‘I want to be able to tell my grandkids where we came from’

The author, organizer and exhibition guide

By Joey Tabaco

The first time I heard of Singgalot was in a 2008 Yahoogroup email from the Filipino American National Historical Society (FANHS) Metropolitan New York Chapter, in which I am a board member, announcing the opening of its tour in Los Angeles. A follow-up message thread from Nestor Enriquez, a FANHS National Trustee and its NJ chapter president, indicated that Singgalot had been previously displayed at the Smithsonian Institution (SI) in Washington DC since its creation for the 2006 Smithsonian Filipino American Centennial Commemoration marking 100 years of Filipino migration to the United States.

Jump to a November 24, 2010 Facebook message from Eliseo Silva, one of the artists displayed in the Singgalot exhibit, asking if “anybody want to bring this show to NY?” I was sort of surprised that one of the more established Filipino American organizations in the Metro NYC area had not bothered to bring this seemingly important event to the Big Apple. So I brought this up before the FANHS Metro NY Chapter board which agreed that we might try to take this project on. But given our meager resources, we could find a collaborative institution that had an acceptable venue where we could display Singgalot with its rather stringent museum quality requirements.

Living and working out here in central Suffolk County on Long Island and having been involved with past events at the Stony Brook University’s Charles B. Wang Center Office of Asian and Asian American Programming, I approached its director, Dr. Sunita Mukhi, a Filipino American herself, to see if we could interest the Wang Center in exhibiting Singgalot. After some serious paperwork and negotiations with the Smithsonian, the Wang Center managed to qualify for the strict environmental and security requirements to host the exhibit. Now the real work began to get the rest of the funding and put together a program.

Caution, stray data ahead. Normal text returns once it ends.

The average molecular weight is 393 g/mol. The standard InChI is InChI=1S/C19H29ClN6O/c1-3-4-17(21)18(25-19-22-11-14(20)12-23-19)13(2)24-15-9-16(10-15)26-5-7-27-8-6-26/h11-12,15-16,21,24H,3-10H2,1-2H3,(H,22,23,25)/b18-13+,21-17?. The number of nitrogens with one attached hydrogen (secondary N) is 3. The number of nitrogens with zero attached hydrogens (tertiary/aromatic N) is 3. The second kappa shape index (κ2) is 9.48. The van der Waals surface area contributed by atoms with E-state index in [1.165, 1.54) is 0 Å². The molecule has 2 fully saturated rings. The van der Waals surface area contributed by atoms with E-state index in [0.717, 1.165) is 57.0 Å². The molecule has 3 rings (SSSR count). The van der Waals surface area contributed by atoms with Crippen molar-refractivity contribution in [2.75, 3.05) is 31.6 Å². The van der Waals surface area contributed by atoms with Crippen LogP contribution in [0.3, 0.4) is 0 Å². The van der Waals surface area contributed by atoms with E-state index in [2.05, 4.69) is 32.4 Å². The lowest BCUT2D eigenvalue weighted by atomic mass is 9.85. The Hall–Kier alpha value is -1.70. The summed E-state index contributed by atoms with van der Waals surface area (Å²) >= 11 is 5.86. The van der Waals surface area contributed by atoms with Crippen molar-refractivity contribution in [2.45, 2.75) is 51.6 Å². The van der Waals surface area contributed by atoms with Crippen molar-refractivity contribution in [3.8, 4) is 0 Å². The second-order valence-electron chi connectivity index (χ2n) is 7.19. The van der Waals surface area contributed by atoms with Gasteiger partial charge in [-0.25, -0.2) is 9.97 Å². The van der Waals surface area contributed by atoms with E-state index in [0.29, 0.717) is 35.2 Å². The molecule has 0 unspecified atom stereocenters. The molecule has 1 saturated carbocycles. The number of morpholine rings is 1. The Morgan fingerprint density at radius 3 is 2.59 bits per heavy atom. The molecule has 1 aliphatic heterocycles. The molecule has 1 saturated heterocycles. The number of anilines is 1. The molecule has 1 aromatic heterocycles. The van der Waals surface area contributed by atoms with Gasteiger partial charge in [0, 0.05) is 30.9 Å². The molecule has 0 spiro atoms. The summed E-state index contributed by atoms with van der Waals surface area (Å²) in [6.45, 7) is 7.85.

So what made me think that this working class, semi-retired, eldest of 10, yes 10, second-generation siblings of American-born Filipino Americans — here in the U.S. since 1946 — with three kids and four grandkids and a little connection back to the old country could pull off such a feat? It would be impossible were it not for the rest of the members of the Singgalot exhibition committee and event performers. I just got the ball rolling and helped out where I could.

I was born and raised in ‘50s and ‘60s in the suburbs of New York, in the town of New Hyde Park with no other Filipino Americans in our high school at Martin Van Buren at the time I was there. The only quick trips to the Philippines I took was back to the barrios of Tagbilaran City in the province of Bohol every other year during the summer school vacation. Assimilation, or being “Borged” as we Trekkies called it, was the name of the game back then into the New York City culture, education, mores and customs, something incomprehensible to most of the post-1965 immigrants for whom diversity became the cultural standard.

Our father had been the first Filipino hired by the UN Secretariat to work at its new headquarters at that time here in Lake Success just after World War II. He had been teaching industrial arts in Manila after his discharge from USAFFE in 1945. He had been drafted in early 1941 before the war since he could read and write English and even sort of speak it, as well as type. Our mom came over in 1947 once my father had settled in at the UN staff housing at Parkway Village in Jamaica, Queens.